Date of Award
Doctor of Philosophy (PhD)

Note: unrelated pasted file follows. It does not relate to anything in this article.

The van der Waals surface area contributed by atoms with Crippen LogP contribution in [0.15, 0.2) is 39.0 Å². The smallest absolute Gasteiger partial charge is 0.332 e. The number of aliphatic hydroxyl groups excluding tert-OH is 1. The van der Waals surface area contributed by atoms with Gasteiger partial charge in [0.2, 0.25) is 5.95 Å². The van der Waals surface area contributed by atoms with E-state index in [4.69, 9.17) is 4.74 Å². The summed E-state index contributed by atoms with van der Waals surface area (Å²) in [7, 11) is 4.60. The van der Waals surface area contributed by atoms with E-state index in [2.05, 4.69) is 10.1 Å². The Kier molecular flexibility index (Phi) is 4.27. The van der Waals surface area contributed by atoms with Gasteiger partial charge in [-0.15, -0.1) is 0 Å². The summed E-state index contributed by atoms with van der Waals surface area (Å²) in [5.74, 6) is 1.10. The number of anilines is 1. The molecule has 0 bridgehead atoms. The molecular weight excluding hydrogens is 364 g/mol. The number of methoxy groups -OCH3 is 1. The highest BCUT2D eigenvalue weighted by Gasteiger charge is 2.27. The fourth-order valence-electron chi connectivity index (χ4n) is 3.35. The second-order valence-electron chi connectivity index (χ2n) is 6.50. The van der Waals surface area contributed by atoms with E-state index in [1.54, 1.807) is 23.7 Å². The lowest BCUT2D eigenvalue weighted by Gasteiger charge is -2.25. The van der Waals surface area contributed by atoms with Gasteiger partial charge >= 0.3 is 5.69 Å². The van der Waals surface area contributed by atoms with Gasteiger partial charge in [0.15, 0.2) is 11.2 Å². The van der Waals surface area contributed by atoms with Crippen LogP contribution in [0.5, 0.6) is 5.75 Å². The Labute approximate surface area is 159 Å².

This dissertation is most interested in how a class of materials known as covalent organic frameworks (COFs) can be designed to capture photon energy to initiate chemical reactions. Different COF designs change how long the energy is held, how it migrates, and how it is dispersed – and these differences can be used to change their performance as artificial photosynthesis platforms. Thus, it is helpful to have an informative discussion about the processes behind natural photosynthesis, that is, nature’s light harvesting strategies and photocatalytic schemes (Section 1.2) and will lead into an introduction of COFs and why they possess unique potential as artificial photosynthesis platforms (Section 1.3). Their beneficial physical qualities are complemented by understanding their electronic structures from theoretically predicted properties with specific focus on topological symmetry (Section 1.4). Synthesizing and characterizing COF systems then becomes an important consideration (Section 1.5) along with how their excited state behaviors are probed and interpreted at reaction timescales by ultrafast spectroscopic techniques (Section 1.6). Finally, a look is taken at how COF structure versatility adds unique potential in catalyst engineering (Section 1.7). The main body of this dissertation will present five main research projects that seek to test theoretical predictions, assess the impact of COF planarity, or fine tune electronic structures. To test theoretical predictions, “Tuning Photoexcited Charge Transfer in Imine-Linked Two-Dimensional Covalent Organic Frameworks," which involves exploring nodal symmetry in topologically similar COFs by varying monomers, is reported. This work has implications on charge separation characteristics of COFs which is important to retain activated catalytic sites for chemical reactions. The second project, “Impact of πConjugation Length on the Excited-State Dynamics of Star-Shaped Carbazole-π-Triazine Organic Chromophores,” doesn’t directly probe COF systems, but looks at the role of dihedral angles on intersystem crossing (ISC) rates in organic chromophores with similar star-shaped motifs like those often found in COFs. Another study on planarity is “Conjugation- and Aggregation-Directed Design of Covalent Organic Frameworks as White-Light-Emitting Diodes” that explores planar and non-planar COFs and the how this affects the deactivation of their photoexcited states. “Wavelength Dependent Excitonic Properties of Imine-Linked Covalent Organic Frameworks,” explores how subtle changes in donor-acceptor arrangements can lead to differences in excited state populations. Finally, the seminal work in this dissertation, “Imine Reversal Mediates Charge Separation and CO2 Photoreduction in Covalent Organic Frameworks,” explores the effect of the imine bond on photophysical and photocatalytic properties.